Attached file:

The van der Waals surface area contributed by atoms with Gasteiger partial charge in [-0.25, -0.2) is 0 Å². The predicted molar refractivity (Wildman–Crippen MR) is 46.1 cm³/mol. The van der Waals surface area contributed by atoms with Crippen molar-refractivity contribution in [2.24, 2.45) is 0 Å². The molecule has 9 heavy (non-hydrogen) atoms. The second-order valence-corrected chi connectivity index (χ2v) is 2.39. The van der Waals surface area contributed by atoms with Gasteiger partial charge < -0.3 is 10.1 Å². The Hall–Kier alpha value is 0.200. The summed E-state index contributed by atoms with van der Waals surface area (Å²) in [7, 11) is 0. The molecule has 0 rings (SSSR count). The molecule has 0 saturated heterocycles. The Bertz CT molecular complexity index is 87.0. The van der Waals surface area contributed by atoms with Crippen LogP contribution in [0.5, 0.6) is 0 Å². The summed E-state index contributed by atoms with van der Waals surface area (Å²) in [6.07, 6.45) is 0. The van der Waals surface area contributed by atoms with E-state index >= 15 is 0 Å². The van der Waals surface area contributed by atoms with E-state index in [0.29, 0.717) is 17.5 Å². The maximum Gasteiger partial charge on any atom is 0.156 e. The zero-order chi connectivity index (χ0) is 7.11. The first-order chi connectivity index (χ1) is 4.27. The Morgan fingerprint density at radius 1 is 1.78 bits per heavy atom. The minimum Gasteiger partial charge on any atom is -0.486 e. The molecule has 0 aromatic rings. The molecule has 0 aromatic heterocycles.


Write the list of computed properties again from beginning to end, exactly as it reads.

The van der Waals surface area contributed by atoms with Gasteiger partial charge in [-0.25, -0.2) is 0 Å². The predicted molar refractivity (Wildman–Crippen MR) is 46.1 cm³/mol. The van der Waals surface area contributed by atoms with Crippen molar-refractivity contribution in [2.24, 2.45) is 0 Å². The molecule has 9 heavy (non-hydrogen) atoms. The second-order valence-corrected chi connectivity index (χ2v) is 2.39. The van der Waals surface area contributed by atoms with Gasteiger partial charge < -0.3 is 10.1 Å². The Hall–Kier alpha value is 0.200. The summed E-state index contributed by atoms with van der Waals surface area (Å²) in [7, 11) is 0. The molecule has 0 rings (SSSR count). The molecule has 0 saturated heterocycles. The Bertz CT molecular complexity index is 87.0. The van der Waals surface area contributed by atoms with Crippen LogP contribution in [0.5, 0.6) is 0 Å². The summed E-state index contributed by atoms with van der Waals surface area (Å²) in [6.07, 6.45) is 0. The van der Waals surface area contributed by atoms with E-state index >= 15 is 0 Å². The van der Waals surface area contributed by atoms with E-state index in [0.29, 0.717) is 17.5 Å². The maximum Gasteiger partial charge on any atom is 0.156 e. The zero-order chi connectivity index (χ0) is 7.11. The first-order chi connectivity index (χ1) is 4.27. The Morgan fingerprint density at radius 1 is 1.78 bits per heavy atom. The minimum Gasteiger partial charge on any atom is -0.486 e. The molecule has 0 aromatic rings. The molecule has 0 aromatic heterocycles.